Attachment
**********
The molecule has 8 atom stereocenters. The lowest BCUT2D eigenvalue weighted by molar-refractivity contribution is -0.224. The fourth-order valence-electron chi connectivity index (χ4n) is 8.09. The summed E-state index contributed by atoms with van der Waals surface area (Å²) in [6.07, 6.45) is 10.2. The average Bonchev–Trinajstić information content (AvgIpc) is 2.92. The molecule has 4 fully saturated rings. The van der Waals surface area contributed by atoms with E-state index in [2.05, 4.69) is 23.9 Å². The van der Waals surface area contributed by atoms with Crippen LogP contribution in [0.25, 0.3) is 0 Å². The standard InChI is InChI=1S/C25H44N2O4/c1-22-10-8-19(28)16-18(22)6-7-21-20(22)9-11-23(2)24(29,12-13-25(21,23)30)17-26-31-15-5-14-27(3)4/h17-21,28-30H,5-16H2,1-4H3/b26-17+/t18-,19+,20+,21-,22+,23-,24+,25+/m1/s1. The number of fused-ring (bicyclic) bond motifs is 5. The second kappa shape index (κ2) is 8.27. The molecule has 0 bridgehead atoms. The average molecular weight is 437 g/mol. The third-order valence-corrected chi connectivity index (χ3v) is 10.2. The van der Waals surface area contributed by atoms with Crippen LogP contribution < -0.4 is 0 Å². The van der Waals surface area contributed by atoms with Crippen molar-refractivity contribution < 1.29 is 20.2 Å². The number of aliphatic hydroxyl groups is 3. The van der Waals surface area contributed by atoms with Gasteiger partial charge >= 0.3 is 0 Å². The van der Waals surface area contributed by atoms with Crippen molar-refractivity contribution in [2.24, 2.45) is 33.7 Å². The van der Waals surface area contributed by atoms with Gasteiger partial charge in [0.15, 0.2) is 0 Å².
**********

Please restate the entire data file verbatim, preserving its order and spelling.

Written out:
The molecule has 8 atom stereocenters. The lowest BCUT2D eigenvalue weighted by molar-refractivity contribution is -0.224. The fourth-order valence-electron chi connectivity index (χ4n) is 8.09. The summed E-state index contributed by atoms with van der Waals surface area (Å²) in [6.07, 6.45) is 10.2. The average Bonchev–Trinajstić information content (AvgIpc) is 2.92. The molecule has 4 fully saturated rings. The van der Waals surface area contributed by atoms with E-state index in [2.05, 4.69) is 23.9 Å². The van der Waals surface area contributed by atoms with Crippen LogP contribution in [0.25, 0.3) is 0 Å². The standard InChI is InChI=1S/C25H44N2O4/c1-22-10-8-19(28)16-18(22)6-7-21-20(22)9-11-23(2)24(29,12-13-25(21,23)30)17-26-31-15-5-14-27(3)4/h17-21,28-30H,5-16H2,1-4H3/b26-17+/t18-,19+,20+,21-,22+,23-,24+,25+/m1/s1. The number of fused-ring (bicyclic) bond motifs is 5. The second kappa shape index (κ2) is 8.27. The molecule has 0 bridgehead atoms. The average molecular weight is 437 g/mol. The third-order valence-corrected chi connectivity index (χ3v) is 10.2. The van der Waals surface area contributed by atoms with Crippen LogP contribution < -0.4 is 0 Å². The van der Waals surface area contributed by atoms with Crippen molar-refractivity contribution < 1.29 is 20.2 Å². The number of aliphatic hydroxyl groups is 3. The van der Waals surface area contributed by atoms with Gasteiger partial charge >= 0.3 is 0 Å². The van der Waals surface area contributed by atoms with Crippen molar-refractivity contribution in [2.24, 2.45) is 33.7 Å². The van der Waals surface area contributed by atoms with Gasteiger partial charge in [0.15, 0.2) is 0 Å².